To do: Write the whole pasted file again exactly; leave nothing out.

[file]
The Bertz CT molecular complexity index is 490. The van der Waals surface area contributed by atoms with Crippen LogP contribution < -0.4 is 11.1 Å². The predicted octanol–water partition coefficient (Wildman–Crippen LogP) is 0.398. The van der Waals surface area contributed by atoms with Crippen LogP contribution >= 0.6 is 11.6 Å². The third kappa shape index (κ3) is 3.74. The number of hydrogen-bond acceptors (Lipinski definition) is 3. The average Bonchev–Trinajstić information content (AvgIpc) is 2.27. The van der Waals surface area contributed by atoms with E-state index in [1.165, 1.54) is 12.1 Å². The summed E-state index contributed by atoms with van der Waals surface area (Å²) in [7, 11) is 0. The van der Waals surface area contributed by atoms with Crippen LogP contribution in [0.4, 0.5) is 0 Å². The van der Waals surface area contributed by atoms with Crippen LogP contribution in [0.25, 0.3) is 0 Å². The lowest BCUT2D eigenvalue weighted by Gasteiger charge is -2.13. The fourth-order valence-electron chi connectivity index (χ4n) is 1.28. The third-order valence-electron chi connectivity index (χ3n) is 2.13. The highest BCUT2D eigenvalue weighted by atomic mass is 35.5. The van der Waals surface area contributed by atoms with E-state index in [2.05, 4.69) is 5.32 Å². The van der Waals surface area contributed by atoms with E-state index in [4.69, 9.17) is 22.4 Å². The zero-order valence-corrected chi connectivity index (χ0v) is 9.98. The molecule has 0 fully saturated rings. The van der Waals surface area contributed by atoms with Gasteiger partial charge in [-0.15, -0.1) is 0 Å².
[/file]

The Bertz CT molecular complexity index is 490. The van der Waals surface area contributed by atoms with Crippen LogP contribution < -0.4 is 11.1 Å². The predicted octanol–water partition coefficient (Wildman–Crippen LogP) is 0.398. The van der Waals surface area contributed by atoms with Crippen LogP contribution >= 0.6 is 11.6 Å². The third kappa shape index (κ3) is 3.74. The number of hydrogen-bond acceptors (Lipinski definition) is 3. The average Bonchev–Trinajstić information content (AvgIpc) is 2.27. The van der Waals surface area contributed by atoms with E-state index in [1.165, 1.54) is 12.1 Å². The summed E-state index contributed by atoms with van der Waals surface area (Å²) in [7, 11) is 0. The van der Waals surface area contributed by atoms with Crippen LogP contribution in [0.4, 0.5) is 0 Å². The van der Waals surface area contributed by atoms with Crippen LogP contribution in [0.25, 0.3) is 0 Å². The lowest BCUT2D eigenvalue weighted by Gasteiger charge is -2.13. The fourth-order valence-electron chi connectivity index (χ4n) is 1.28. The third-order valence-electron chi connectivity index (χ3n) is 2.13. The highest BCUT2D eigenvalue weighted by atomic mass is 35.5. The van der Waals surface area contributed by atoms with E-state index in [2.05, 4.69) is 5.32 Å². The van der Waals surface area contributed by atoms with E-state index in [4.69, 9.17) is 22.4 Å². The zero-order valence-corrected chi connectivity index (χ0v) is 9.98. The molecule has 0 fully saturated rings. The van der Waals surface area contributed by atoms with Gasteiger partial charge in [-0.15, -0.1) is 0 Å².